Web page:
7/24 Support +90 542 341 25 50

Ephesus Basilica

Ephesus Basilica

The three-aisled basilica, 165 meters long and dating from the first century CE, stands between the odeon and the state agora. It is a typical example of a Roman basilica. Its purpose was to foster trade, so it approximated the function of an exchange. Its location among government buildings such as the state agora, the prytaneion, and the odeon facilitated this role.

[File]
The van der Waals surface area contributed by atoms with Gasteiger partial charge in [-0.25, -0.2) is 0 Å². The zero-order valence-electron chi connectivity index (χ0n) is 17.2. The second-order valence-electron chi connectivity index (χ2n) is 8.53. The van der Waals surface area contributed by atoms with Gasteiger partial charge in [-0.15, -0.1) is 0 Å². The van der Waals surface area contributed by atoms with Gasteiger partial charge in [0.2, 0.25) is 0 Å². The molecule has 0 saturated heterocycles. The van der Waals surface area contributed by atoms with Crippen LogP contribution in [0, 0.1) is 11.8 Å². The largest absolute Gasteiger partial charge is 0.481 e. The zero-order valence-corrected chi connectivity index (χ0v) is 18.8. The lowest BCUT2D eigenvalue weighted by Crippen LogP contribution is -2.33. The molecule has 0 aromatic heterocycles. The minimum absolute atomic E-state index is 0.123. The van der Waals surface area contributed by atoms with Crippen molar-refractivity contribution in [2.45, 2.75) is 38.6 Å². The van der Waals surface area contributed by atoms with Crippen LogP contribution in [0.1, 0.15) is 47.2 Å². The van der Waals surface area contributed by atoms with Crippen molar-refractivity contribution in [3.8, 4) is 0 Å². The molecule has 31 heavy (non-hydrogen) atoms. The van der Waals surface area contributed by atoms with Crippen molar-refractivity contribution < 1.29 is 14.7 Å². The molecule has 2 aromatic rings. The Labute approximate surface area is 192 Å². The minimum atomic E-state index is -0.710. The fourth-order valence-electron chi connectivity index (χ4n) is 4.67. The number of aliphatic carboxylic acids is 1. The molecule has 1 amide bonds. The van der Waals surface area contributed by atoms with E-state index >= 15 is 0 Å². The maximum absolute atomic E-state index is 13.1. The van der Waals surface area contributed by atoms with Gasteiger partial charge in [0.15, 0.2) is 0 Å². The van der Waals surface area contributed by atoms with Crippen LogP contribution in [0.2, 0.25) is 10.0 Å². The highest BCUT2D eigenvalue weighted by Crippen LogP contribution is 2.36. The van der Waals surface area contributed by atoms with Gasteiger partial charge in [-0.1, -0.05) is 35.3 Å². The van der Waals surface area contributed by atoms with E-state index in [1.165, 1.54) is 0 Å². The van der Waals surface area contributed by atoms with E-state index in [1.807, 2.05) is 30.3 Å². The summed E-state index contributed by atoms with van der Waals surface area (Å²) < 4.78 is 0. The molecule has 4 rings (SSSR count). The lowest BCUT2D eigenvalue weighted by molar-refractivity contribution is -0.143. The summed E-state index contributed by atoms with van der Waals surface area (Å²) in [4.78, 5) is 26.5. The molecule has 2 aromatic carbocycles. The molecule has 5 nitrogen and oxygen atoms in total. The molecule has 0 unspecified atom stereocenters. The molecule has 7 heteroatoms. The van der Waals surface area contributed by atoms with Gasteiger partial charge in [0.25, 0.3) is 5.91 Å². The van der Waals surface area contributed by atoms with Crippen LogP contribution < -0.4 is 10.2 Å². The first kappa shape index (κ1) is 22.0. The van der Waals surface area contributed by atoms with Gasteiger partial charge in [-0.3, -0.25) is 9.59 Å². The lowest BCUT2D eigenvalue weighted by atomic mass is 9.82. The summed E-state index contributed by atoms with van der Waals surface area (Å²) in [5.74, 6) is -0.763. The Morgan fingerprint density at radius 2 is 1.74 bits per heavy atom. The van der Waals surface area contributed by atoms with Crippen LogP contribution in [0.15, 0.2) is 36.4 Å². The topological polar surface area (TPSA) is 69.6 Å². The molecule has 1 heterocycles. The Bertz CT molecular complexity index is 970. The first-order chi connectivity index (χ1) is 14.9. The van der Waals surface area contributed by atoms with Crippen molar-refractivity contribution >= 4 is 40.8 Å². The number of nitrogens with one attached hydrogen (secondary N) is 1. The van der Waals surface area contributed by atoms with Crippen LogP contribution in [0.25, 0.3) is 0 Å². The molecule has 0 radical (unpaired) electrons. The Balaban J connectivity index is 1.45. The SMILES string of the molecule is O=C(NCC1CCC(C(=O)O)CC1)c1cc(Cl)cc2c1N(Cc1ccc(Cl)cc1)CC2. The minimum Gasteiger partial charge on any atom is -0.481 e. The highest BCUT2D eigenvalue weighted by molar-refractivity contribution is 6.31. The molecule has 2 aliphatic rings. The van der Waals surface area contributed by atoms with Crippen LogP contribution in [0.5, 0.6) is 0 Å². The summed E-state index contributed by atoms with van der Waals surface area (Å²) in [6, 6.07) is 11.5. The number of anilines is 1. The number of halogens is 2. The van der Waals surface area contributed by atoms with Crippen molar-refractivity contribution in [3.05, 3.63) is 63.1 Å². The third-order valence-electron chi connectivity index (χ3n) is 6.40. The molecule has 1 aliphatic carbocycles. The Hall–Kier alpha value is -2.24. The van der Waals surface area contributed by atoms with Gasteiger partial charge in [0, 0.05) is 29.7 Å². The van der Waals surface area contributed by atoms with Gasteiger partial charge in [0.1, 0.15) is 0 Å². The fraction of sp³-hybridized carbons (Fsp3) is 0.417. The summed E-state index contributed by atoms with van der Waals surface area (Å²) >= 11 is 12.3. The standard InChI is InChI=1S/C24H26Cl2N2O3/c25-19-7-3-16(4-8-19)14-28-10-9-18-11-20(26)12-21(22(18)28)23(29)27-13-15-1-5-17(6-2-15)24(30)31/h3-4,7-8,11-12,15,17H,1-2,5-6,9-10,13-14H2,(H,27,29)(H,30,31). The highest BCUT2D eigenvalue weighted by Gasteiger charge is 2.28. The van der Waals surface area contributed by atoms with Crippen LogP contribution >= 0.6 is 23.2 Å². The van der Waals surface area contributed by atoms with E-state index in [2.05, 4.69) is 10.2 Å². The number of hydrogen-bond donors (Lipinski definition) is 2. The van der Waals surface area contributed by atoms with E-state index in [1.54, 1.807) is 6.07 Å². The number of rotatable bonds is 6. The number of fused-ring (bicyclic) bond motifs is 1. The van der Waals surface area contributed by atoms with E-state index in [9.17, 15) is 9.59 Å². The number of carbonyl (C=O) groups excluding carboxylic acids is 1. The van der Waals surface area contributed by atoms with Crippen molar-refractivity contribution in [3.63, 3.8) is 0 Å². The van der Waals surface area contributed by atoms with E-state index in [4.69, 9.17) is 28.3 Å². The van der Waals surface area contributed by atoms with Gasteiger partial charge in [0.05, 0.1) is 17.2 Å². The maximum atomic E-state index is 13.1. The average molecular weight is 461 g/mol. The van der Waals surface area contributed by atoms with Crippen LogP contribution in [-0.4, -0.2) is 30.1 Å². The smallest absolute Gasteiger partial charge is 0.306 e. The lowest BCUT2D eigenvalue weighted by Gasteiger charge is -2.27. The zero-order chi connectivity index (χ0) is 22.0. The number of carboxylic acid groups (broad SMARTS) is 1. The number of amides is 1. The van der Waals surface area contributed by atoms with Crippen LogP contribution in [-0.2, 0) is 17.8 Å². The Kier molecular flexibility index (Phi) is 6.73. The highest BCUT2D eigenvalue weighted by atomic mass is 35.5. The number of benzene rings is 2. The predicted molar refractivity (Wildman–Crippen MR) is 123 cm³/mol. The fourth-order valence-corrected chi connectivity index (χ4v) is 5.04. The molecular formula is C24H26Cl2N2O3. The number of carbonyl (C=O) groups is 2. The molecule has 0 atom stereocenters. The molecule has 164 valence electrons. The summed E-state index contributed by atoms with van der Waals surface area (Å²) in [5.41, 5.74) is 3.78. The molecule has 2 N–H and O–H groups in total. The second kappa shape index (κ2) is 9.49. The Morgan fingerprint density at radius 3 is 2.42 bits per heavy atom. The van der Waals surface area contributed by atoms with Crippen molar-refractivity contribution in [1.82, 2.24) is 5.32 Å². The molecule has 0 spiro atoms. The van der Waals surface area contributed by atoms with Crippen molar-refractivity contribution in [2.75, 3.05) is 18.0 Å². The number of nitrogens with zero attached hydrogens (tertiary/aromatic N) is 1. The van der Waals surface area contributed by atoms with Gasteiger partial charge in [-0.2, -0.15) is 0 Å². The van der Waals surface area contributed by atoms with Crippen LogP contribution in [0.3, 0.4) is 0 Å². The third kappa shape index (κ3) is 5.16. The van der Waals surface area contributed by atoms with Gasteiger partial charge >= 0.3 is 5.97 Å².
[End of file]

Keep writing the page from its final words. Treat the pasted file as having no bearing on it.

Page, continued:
Excavations uncovered traces of a one-aisled Hellenistic colonnaded gallery beneath the basilica. In the east end of the basilica, which had a roof of wooden shingles, stood a stoa that led to the Varius Baths. From this stoa, amonumental gate with three doors opened into the basilica. The statues of Augustus and Livia found in the excavations, which are on display in the Ephesus Museum, clearly show that the stoa was richly decorated with statues. Two rows columns, with Ionian capitals decorated with bulls heads, separated the three aisles of the basilica. An earthquake in the fourth century CE destroyed a large part of the basilica, and the stoa was altered a great deal in the Byzantine period. The structure was restored immediately after the excavations, during which time the columns were reerected. The columns show the marks of restorations from later periods.